Tell your members of Congress to reduce the threat of nuclear war!
Co-sponsor the Restricting First Use of Nuclear Weapons, S200, HR 669
In meeting after meeting, WPSR has heard directly from our members of Congress that the best way to influence
them on this issue is for them to hear from constituents directly. Can you contact your Member of Congress
now, calling for sane nuclear policy?
Rep. Pramila Jayapal and Rep. Denny Heck have co-sponsored this bill - please thank them!
For all other members of Congress, urge them to co-sponsor now!
Sample Call, Email or Postcard: My name is Lilly Adams, and I’m writing to encourage Rep. Smith to co-sponsor
the Restricting First Use of Nuclear Weapons Act. I’ve recently heard more about the US’s current policy on
nuclear weapons, which gives the President sole authority to launch a first-strike nuclear weapons attack! No
one person should have the power to start a nuclear war! Please join Rep. Heck and Rep. Jayapal in co-
sponsoring this bill.
Write your message to whatever member/s of Congress you want, and we’ll address and mail them!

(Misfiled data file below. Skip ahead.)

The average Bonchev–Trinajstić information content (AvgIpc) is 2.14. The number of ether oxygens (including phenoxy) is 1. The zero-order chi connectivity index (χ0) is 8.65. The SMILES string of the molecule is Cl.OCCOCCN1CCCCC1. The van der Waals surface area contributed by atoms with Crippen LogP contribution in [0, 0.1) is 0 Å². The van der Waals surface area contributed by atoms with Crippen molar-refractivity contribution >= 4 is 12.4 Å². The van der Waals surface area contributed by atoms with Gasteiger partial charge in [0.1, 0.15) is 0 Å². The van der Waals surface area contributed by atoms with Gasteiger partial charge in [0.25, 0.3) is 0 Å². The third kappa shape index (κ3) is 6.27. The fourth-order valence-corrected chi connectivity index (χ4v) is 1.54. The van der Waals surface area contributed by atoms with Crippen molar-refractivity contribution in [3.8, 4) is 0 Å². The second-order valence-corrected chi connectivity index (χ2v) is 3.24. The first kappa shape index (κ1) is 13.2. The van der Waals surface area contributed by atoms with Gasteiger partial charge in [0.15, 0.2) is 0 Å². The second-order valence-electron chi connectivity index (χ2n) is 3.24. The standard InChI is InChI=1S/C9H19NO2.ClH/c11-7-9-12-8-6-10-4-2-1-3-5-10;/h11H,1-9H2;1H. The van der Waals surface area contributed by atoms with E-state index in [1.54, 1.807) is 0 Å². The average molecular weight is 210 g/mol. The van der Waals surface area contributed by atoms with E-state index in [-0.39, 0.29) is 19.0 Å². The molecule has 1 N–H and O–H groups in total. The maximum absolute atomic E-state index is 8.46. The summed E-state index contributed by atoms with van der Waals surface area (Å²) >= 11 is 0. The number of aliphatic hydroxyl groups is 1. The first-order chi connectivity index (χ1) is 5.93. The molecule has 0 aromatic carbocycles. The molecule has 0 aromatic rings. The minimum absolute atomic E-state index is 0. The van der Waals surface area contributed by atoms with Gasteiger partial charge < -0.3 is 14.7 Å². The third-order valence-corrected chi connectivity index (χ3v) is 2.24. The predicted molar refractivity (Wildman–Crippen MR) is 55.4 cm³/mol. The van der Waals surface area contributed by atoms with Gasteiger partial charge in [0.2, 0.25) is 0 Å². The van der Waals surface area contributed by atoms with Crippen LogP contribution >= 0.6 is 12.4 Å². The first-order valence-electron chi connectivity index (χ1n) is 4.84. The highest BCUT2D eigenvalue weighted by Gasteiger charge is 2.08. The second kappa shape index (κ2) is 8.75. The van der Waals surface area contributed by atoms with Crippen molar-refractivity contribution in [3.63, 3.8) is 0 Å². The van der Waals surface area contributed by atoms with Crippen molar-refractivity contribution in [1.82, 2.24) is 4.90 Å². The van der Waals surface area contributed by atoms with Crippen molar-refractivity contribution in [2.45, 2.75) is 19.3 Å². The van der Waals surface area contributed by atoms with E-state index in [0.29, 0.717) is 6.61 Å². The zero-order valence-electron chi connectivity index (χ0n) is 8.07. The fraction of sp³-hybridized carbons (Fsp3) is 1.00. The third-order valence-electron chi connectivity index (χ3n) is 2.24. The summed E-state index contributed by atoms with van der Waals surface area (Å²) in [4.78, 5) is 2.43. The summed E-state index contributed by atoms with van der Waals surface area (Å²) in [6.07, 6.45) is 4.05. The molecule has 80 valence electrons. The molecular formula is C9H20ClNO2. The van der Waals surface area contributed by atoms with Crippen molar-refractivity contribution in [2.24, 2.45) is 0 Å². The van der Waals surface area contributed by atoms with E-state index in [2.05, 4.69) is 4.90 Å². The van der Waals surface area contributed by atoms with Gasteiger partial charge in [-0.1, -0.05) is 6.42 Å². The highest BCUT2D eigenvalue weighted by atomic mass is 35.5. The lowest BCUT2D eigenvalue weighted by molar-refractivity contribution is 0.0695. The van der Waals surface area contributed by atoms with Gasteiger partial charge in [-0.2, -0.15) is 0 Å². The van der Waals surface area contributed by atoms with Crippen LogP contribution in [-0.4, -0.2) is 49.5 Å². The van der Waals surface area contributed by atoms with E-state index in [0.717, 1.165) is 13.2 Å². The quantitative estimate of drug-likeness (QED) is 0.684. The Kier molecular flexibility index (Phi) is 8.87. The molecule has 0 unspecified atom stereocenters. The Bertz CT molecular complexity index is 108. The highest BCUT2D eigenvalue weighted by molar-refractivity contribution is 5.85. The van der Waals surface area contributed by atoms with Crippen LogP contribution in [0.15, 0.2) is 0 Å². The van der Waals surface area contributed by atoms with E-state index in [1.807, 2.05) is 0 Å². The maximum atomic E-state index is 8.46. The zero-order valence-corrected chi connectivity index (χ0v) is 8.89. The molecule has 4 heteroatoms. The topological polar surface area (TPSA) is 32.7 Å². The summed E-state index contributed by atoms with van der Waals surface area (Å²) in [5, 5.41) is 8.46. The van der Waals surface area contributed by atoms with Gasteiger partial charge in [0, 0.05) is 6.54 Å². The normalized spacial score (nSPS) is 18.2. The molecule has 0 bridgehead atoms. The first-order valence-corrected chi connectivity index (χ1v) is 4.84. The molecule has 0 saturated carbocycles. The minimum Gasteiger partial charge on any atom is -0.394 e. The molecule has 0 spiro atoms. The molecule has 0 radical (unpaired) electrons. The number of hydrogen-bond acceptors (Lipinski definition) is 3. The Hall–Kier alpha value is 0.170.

Facts and Talking Points
o There are roughly 14,900 nuclear weapons in the world, and the US and Russia possess over 90%.
o The US has roughly 6,800 nuclear warheads. Many of these are on hair-trigger alert, meaning they could be launched within minutes.
o The US is projected to spend $400 billion over the next ten years on re-building our nuclear weapons arsenal. This will cost us over 1 trillion dollars over the next 30 years.
Current policy and the proposed bill
o Currently, the President has sole authority to launch a first-use nuclear strike - a policy that increases the risk of nuclear war and is vulnerable to accidents and miscommunication.
o Sen. Ed Markey and Rep. Ted Lieu introduced a bill called the Restricting First Use of Nuclear Weapons Act of 2017, which would require congressional approval and a declaration of war to launch a first-strike nuclear attack.
o No single individual should have the authority to start a nuclear war without extensive discussion, debate, and consideration of all the possible implications
To learn more about this bill, see this factsheet from the Union of Concerned Scientists